NEW YORK — New York Yankees star pitcher Masahiro Tanaka, whose 12 wins are the most in Major League Baseball, has a torn right elbow ligament and will miss at least six weeks, the club announced Thursday. Two days after Tanaka’s worst outing since leaving Japan in January to join the Yankees and a day after being put on the disabled list, Tanaka was given hope that he might avoid season-ending surgery. Yankees general manager Brian Cashman said that Tanaka had been seen by three doctors and diagnosed with a partial tear of the ulnar collateral ligament in his pitching elbow after an MRI exam. None of the doctors recommended surgery for the 25-year-old right-hander, instead suggesting rehabilitation that could put him back on the mound for the Yankees by late August. “Hopefully no more than six weeks. Time will tell,” Cashman said. “It’s a disappointing situation and one that none of us wanted to be talking about or experiencing.” Cashman called the tendon tear a small one and said that a platelet-enriched plasma injection would be given to Tanaka next week in New York. If rehabilitation does not repair the damage, Tanaka likely would need “Tommy John” tendon replacement surgery, an operation from which the normal recovery time is 12 to 18 months. “Obviously, the protocols put in play are recommendations with the hope that it’s a solution,” Cashman said.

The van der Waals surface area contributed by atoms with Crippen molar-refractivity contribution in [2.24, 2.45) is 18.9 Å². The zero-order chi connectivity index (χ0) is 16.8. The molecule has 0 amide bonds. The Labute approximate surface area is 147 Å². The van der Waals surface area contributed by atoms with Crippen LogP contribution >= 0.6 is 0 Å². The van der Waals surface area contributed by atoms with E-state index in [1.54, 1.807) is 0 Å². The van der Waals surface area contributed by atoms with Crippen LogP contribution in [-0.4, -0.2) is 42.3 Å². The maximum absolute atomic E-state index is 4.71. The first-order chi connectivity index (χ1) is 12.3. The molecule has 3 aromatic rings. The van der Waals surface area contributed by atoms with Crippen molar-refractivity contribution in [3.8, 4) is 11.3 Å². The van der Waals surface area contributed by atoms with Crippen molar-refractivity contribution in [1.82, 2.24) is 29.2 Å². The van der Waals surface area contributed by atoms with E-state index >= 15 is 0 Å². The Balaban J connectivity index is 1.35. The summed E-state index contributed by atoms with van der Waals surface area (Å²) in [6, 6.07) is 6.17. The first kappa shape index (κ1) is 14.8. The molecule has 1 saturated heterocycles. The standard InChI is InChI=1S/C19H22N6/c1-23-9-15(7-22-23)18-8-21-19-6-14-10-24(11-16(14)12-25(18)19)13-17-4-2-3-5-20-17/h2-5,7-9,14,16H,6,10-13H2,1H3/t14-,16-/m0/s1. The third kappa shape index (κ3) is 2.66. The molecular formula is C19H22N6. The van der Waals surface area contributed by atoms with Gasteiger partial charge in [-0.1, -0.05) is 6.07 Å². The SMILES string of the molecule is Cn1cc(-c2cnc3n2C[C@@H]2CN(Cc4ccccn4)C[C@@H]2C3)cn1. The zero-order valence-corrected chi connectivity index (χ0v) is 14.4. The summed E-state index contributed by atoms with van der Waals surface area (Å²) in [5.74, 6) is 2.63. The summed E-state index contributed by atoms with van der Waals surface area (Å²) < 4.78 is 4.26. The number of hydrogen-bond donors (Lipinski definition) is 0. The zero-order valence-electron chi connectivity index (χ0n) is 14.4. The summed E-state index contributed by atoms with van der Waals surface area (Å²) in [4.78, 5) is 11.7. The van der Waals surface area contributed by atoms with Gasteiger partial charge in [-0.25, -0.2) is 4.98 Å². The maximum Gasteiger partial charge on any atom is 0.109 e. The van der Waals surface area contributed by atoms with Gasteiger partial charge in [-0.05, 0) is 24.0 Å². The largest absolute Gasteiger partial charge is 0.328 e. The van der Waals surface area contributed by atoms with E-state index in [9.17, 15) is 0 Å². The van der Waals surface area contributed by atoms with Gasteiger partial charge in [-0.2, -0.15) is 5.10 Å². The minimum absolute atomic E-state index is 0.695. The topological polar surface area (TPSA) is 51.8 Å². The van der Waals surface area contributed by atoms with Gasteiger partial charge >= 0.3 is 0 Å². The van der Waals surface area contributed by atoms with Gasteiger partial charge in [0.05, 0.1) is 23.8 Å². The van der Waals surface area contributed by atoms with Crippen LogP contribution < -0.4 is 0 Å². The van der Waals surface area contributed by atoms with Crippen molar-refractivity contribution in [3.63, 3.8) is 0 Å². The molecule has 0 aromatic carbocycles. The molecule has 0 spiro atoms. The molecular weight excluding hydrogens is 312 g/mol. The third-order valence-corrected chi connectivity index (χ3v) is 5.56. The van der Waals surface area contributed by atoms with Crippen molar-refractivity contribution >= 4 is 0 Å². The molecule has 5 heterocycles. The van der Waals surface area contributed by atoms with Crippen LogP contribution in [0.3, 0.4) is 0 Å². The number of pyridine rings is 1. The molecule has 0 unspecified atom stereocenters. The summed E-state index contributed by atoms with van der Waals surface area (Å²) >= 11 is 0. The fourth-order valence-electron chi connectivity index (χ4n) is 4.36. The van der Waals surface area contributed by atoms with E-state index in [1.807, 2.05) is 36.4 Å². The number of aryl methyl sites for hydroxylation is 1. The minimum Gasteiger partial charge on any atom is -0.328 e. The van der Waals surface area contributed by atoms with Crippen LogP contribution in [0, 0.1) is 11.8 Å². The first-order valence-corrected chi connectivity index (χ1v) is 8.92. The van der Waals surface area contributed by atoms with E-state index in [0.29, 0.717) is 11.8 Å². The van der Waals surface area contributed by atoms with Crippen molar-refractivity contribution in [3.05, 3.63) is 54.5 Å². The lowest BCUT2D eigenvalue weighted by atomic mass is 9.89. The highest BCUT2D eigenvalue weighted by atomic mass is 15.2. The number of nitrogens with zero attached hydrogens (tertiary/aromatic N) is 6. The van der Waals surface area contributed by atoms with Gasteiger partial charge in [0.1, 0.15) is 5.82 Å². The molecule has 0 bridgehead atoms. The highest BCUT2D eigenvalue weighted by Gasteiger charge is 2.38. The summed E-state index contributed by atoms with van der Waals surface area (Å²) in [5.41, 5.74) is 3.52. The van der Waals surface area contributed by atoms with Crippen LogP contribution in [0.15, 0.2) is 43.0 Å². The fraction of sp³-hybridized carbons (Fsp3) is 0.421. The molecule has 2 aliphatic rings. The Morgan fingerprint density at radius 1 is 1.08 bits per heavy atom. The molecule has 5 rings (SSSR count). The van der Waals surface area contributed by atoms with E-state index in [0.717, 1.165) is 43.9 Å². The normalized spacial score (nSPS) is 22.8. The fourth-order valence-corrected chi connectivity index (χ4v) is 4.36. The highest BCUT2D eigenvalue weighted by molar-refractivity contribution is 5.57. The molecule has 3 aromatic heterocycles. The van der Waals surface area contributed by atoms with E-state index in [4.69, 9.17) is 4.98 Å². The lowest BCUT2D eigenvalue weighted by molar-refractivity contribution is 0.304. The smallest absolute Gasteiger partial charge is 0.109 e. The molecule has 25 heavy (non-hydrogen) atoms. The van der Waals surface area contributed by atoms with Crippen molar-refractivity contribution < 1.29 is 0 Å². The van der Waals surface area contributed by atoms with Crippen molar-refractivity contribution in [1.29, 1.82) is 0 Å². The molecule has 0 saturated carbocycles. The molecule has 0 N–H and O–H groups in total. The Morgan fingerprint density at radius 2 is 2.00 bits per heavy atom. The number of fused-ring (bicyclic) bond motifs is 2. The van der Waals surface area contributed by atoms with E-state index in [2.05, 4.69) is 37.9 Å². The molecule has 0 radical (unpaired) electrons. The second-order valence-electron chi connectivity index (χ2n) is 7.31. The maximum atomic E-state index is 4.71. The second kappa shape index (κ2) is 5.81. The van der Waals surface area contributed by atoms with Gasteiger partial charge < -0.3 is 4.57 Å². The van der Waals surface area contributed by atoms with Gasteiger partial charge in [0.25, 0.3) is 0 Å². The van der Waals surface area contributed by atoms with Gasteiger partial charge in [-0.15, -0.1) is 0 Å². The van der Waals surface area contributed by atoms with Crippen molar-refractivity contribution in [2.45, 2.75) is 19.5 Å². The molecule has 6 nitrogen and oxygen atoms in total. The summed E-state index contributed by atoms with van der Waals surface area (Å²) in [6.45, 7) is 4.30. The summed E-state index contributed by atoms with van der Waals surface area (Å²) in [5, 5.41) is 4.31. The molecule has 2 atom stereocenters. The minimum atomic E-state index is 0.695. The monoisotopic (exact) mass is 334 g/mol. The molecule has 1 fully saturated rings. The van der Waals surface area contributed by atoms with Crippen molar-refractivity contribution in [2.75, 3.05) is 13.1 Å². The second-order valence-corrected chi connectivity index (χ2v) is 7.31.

“If he’s a failed rehab, certainly it does not rule out that Tommy John would be the recommendation.” Tanaka signed a seven-year deal worth US$155 million with the Yankees after an unbeaten campaign last year for the Japan League champion Rakuten Eagles. In a 5-3 loss at Cleveland on Tuesday, Tanaka allowed season highs of five runs on 10 hits in 6 2/3 innings. The Yankees, who now have four of their five opening-day starting pitchers on Major League Baseball’s disabled list, saw Tanaka start the season 11-1 with a stellar 1.99 earned-run average. But since then, Tanaka has gone 1-3 with a 4.25 earned-run average. C.C. Sabathia, Ivan Nova and Michael Pineda are other New York pitchers who have been sidelined. That will make Cashman aggressive when it comes to looking at free agents and trade deals. “We have been aggressive because now we’ve got four starters that we were planning to have in the rotation out,” Cashman said. “We will continue to be aggressive. We are in the middle of a division fight and we want to stay in the fight.”